Ketamine supplier avoids immediate prison sentence
PUBLISHED: 15:54 18 September 2020 | UPDATED: 15:54 18 September 2020
A Bungay man who supplied drugs to a friend who later died of an unrelated accidental overdose has been given a suspended prison sentence.
During an investigation into 23-year-old Ford Elliston’s death in Lowestoft in August last year, Suffolk Police found messages on his phone from Lewis Doubleday relating to the use and supply of drugs, Ipswich Crown Court heard.
Claire Matthews, prosecuting, said there was no direct link between the drugs supplied by Doubleday and his friend Mr Elliston’s death.
Doubleday, 22, of Garden Close, Bungay, admitted being concerned in the supply of ketamine during a five month period between March and August 2019.
Sentencing him to a four month prison sentence, suspended for 18 months, and a 45 day rehabilitation activity requirement, Judge Emma Peters described Mr Elliston’s death as a “terrible tragedy”.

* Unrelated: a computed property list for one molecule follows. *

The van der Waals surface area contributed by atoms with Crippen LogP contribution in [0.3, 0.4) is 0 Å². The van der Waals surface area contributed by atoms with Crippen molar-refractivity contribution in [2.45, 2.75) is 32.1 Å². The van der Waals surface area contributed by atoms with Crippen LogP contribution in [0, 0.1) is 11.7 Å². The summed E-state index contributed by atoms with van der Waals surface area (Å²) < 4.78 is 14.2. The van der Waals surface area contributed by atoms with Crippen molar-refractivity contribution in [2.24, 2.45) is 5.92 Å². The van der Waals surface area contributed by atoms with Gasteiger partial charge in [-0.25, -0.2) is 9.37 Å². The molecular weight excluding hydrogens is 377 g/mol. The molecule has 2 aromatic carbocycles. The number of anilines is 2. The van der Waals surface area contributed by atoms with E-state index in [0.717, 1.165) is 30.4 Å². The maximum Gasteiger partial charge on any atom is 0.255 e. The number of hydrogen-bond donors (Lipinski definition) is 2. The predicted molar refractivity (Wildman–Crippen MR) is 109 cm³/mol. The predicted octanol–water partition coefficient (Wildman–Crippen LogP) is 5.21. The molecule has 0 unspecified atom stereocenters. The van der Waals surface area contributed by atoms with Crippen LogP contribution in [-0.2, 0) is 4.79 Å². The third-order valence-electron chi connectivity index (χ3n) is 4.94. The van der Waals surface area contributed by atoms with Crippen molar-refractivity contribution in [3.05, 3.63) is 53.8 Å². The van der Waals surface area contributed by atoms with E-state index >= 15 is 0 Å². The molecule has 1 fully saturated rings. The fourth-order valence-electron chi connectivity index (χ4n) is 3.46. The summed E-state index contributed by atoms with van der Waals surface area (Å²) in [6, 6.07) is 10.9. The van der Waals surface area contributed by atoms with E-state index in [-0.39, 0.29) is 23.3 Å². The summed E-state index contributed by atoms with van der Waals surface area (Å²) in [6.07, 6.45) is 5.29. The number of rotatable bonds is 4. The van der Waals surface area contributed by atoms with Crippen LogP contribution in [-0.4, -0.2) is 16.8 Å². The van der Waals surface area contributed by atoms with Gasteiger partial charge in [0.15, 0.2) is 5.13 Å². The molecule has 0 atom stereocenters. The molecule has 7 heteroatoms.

“Analysis of his phone showed you and he had been in communication and that on occasion you would supply him with this class B drug and that’s why you come before this court,” said the judge.
“This is not about punishing you for his death but I hope that you will reflect on his death if you are ever tempted to get involved in the world of drugs again.”
Andrew Thompson for Doubleday said his client had been a heavy ketamine user and accepted in his basis of plea that he had supplyied the drug to friends to finance his own use of the drug.
He said Doubleday and Mr Elliston had been friends and the contact between them in terms of drugs had been “pretty limited”.
Mr Thompson said that apart from a couple of lapses Doubleday had largely stopped using ketamine.
He said that Doubleday “profoundly regretted Mr Elliston’s passing.”
An inquest in January found that Mr Elliston who was found dead in his flat in Lyndhurst Road, Lowestoft, in August 2019, died as a result of an accidental overdose
Following the inquest Mr Elliston’s father Stephen said he was keen for people to understand the dangers of mixing prescription and recreational drugs.
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